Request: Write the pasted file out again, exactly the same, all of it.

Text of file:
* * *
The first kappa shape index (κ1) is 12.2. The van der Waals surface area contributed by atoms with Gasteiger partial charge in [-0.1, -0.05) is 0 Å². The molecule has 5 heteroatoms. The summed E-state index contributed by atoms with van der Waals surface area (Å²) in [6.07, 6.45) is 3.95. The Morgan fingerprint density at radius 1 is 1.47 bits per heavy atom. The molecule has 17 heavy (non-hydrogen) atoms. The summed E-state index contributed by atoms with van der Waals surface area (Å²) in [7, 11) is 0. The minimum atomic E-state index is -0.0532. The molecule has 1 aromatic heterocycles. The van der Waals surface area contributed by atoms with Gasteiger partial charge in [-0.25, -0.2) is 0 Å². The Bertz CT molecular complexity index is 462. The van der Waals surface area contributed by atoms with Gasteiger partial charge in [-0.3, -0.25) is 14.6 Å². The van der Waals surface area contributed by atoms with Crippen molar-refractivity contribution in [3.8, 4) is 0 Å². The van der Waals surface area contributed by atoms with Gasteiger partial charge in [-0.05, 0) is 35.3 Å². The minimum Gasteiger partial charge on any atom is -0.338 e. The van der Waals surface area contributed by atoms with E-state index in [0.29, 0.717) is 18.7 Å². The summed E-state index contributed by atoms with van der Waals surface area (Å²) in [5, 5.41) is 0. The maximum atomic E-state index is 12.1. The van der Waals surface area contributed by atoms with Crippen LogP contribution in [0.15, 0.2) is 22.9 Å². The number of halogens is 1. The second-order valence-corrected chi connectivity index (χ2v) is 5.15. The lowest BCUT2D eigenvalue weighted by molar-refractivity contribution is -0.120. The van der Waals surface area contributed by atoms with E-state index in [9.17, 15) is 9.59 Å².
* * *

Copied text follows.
The first kappa shape index (κ1) is 12.2. The van der Waals surface area contributed by atoms with Gasteiger partial charge in [-0.1, -0.05) is 0 Å². The molecule has 5 heteroatoms. The summed E-state index contributed by atoms with van der Waals surface area (Å²) in [6.07, 6.45) is 3.95. The Morgan fingerprint density at radius 1 is 1.47 bits per heavy atom. The molecule has 17 heavy (non-hydrogen) atoms. The summed E-state index contributed by atoms with van der Waals surface area (Å²) in [7, 11) is 0. The minimum atomic E-state index is -0.0532. The molecule has 1 aromatic heterocycles. The van der Waals surface area contributed by atoms with Gasteiger partial charge in [-0.25, -0.2) is 0 Å². The Bertz CT molecular complexity index is 462. The van der Waals surface area contributed by atoms with Gasteiger partial charge in [-0.3, -0.25) is 14.6 Å². The van der Waals surface area contributed by atoms with Crippen molar-refractivity contribution in [3.8, 4) is 0 Å². The van der Waals surface area contributed by atoms with Gasteiger partial charge in [-0.05, 0) is 35.3 Å². The minimum Gasteiger partial charge on any atom is -0.338 e. The van der Waals surface area contributed by atoms with E-state index in [0.29, 0.717) is 18.7 Å². The summed E-state index contributed by atoms with van der Waals surface area (Å²) in [5, 5.41) is 0. The maximum atomic E-state index is 12.1. The van der Waals surface area contributed by atoms with Crippen LogP contribution in [0.15, 0.2) is 22.9 Å². The number of halogens is 1. The second-order valence-corrected chi connectivity index (χ2v) is 5.15. The lowest BCUT2D eigenvalue weighted by molar-refractivity contribution is -0.120. The van der Waals surface area contributed by atoms with E-state index in [9.17, 15) is 9.59 Å².